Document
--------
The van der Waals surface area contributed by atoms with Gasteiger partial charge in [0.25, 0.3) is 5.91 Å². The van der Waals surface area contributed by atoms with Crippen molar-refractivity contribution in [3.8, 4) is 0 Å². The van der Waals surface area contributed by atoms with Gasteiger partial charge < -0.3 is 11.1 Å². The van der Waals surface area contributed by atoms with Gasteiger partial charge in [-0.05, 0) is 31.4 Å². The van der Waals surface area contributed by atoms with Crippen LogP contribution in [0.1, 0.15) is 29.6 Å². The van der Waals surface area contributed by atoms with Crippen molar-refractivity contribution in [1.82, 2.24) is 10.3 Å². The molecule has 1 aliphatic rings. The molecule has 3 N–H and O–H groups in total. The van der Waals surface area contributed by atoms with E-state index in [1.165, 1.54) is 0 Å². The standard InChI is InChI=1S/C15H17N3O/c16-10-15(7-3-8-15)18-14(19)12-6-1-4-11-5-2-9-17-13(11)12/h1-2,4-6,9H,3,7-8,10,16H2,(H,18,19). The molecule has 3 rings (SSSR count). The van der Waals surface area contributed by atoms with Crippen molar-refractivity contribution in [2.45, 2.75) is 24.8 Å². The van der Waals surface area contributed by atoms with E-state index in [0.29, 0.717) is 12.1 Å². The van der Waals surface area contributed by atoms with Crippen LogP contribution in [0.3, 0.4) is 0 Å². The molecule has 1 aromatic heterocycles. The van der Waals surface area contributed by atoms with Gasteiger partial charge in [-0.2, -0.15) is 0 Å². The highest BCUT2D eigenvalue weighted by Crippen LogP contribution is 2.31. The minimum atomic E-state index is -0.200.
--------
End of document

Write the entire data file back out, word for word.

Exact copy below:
The van der Waals surface area contributed by atoms with Gasteiger partial charge in [0.25, 0.3) is 5.91 Å². The van der Waals surface area contributed by atoms with Crippen molar-refractivity contribution in [3.8, 4) is 0 Å². The van der Waals surface area contributed by atoms with Gasteiger partial charge < -0.3 is 11.1 Å². The van der Waals surface area contributed by atoms with Gasteiger partial charge in [-0.05, 0) is 31.4 Å². The van der Waals surface area contributed by atoms with Crippen LogP contribution in [0.1, 0.15) is 29.6 Å². The van der Waals surface area contributed by atoms with Crippen molar-refractivity contribution in [1.82, 2.24) is 10.3 Å². The molecule has 1 aliphatic rings. The molecule has 3 N–H and O–H groups in total. The van der Waals surface area contributed by atoms with E-state index in [1.165, 1.54) is 0 Å². The standard InChI is InChI=1S/C15H17N3O/c16-10-15(7-3-8-15)18-14(19)12-6-1-4-11-5-2-9-17-13(11)12/h1-2,4-6,9H,3,7-8,10,16H2,(H,18,19). The molecule has 3 rings (SSSR count). The van der Waals surface area contributed by atoms with Crippen molar-refractivity contribution in [2.45, 2.75) is 24.8 Å². The van der Waals surface area contributed by atoms with E-state index in [0.29, 0.717) is 12.1 Å². The van der Waals surface area contributed by atoms with Crippen LogP contribution in [0.3, 0.4) is 0 Å². The molecule has 1 aromatic heterocycles. The van der Waals surface area contributed by atoms with Gasteiger partial charge in [-0.2, -0.15) is 0 Å². The highest BCUT2D eigenvalue weighted by Crippen LogP contribution is 2.31. The minimum atomic E-state index is -0.200.